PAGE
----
Citizens Against Governement Wastes, interestingly enough, seems to side with the nuclear industry. If the industry wants to promote itself as paying for its own wastes, though, it certainly doesn’t need any more friends like this…
On production expenses, here’s a interesting article by Amory Lovins addressing nuclear power’s ability to compete in a truly free market (I posted about this). Here’s a transcript of PIRG’s Ann Aurilio’s testimony before Congress on the Price-Anderson Act. Great Britain’s New Economics Foundation claims that the UK’s nuclear industry has undestimated costs “by almost a factor of three.” Dr. Helen Caldicott of the Nuclear Power Research Institute claims:
The true economies of the nuclear industry are never fully accounted for. The cost of uranium enrichment is subsidized by the U.S. government. The true cost of the industry’s liability in the case of an accident in the United States is estimated to be $560 billion, but the industry pays $9.1 billion — 98 percent of the insurance liability is covered by the federal government. The cost of decommissioning all the existing U.S. nuclear reactors is estimated to be $33 billion. These costs — plus the enormous expense involved in the storage of radioactive waste for a quarter of a million years — are not included in the economic assessments of nuclear electricity.
The nuclear industry “could recycle up to 95% of its used fuel for more energy, continuing the environmental benefits.” Here’s some basic information on recycling radioactive materials from Public Citizen. Here’s NIRS’ fact sheet on radioactive waste recycling. Here’s another NIRS page on nuclear waste reprocessing.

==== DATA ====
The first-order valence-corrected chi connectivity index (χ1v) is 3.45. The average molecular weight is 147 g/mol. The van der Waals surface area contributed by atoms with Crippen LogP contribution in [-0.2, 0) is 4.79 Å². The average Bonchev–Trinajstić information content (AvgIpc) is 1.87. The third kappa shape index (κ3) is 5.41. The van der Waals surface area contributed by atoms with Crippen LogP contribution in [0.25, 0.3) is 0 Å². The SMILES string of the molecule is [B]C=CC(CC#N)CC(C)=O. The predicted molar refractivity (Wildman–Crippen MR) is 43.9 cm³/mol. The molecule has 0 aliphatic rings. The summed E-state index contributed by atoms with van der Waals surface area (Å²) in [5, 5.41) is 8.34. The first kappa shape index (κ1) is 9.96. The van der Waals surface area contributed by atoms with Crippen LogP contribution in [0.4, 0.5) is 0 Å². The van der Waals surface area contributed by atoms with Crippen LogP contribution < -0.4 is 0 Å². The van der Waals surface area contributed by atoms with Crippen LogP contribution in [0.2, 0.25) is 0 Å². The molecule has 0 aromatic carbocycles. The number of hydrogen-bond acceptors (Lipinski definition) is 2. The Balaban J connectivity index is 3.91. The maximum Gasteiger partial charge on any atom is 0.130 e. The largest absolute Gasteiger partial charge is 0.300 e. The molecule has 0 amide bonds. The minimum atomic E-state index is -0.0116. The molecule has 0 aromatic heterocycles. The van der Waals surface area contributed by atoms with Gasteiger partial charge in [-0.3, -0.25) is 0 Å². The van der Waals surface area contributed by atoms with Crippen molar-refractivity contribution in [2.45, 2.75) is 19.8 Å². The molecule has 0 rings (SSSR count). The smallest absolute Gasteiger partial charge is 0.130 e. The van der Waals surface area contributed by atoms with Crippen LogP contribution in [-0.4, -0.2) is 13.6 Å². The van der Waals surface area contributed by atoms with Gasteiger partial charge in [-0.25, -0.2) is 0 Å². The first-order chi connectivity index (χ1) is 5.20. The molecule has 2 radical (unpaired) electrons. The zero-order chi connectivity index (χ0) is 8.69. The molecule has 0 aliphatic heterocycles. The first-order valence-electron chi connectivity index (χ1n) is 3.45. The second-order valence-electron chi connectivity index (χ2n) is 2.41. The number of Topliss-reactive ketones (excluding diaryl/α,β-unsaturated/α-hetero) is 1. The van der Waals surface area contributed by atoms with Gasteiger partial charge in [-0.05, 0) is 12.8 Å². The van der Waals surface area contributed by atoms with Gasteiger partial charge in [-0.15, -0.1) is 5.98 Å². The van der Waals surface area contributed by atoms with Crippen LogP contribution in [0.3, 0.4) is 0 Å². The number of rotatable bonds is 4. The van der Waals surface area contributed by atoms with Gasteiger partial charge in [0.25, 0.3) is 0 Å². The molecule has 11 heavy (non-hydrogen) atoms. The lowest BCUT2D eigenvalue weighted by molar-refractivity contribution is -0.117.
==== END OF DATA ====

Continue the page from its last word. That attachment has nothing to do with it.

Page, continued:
Some other ways the nuclear industry tries to put on a “clean, green face”:
Here’s Corpwatch’s take on a 2001 advertising campaign by NEI. Corpwatch awarded the Institute it’s Summer Greenwash Award.
I’ve seen Dr. Patrick Moore trotted out as an advocate for nuclear power. In the seventies, Moore cofounded Greenpeace. In more recent years, though, he’s spent his time shilling for industry.
Dr. James Lovelock has also been presented as an environmentalist in favor of nuclear power. While it doesn’t look like Lovelock has taken to ‘ho’in’ out his green credentials like Dr. Moore, a conversation on WorldChanging raises some important questions about his claim that nuclear power is “the only green solution.”
And, some background on the Nuclear Energy Institute itself.
I don’t have nearly enough of a scientific background to claim with certainty that nuclear power can’t ever be safe and affordable. But I do know that there’s plenty of credible information out there that flies directly in the face of the claims the nuclear energy industry makes. I don’t think the industry presents its product honestly, and that makes it very hard for me to believe that nuclear power is a safe, affordable and “green” source of power. As always, I welcome your comments…
UPDATE: After re-reading this, I realized I sounded a bit cranky at points — I apologize. This is an important discussion that will probably raise tempers, but as I am your host, I should act a bit more hospitably…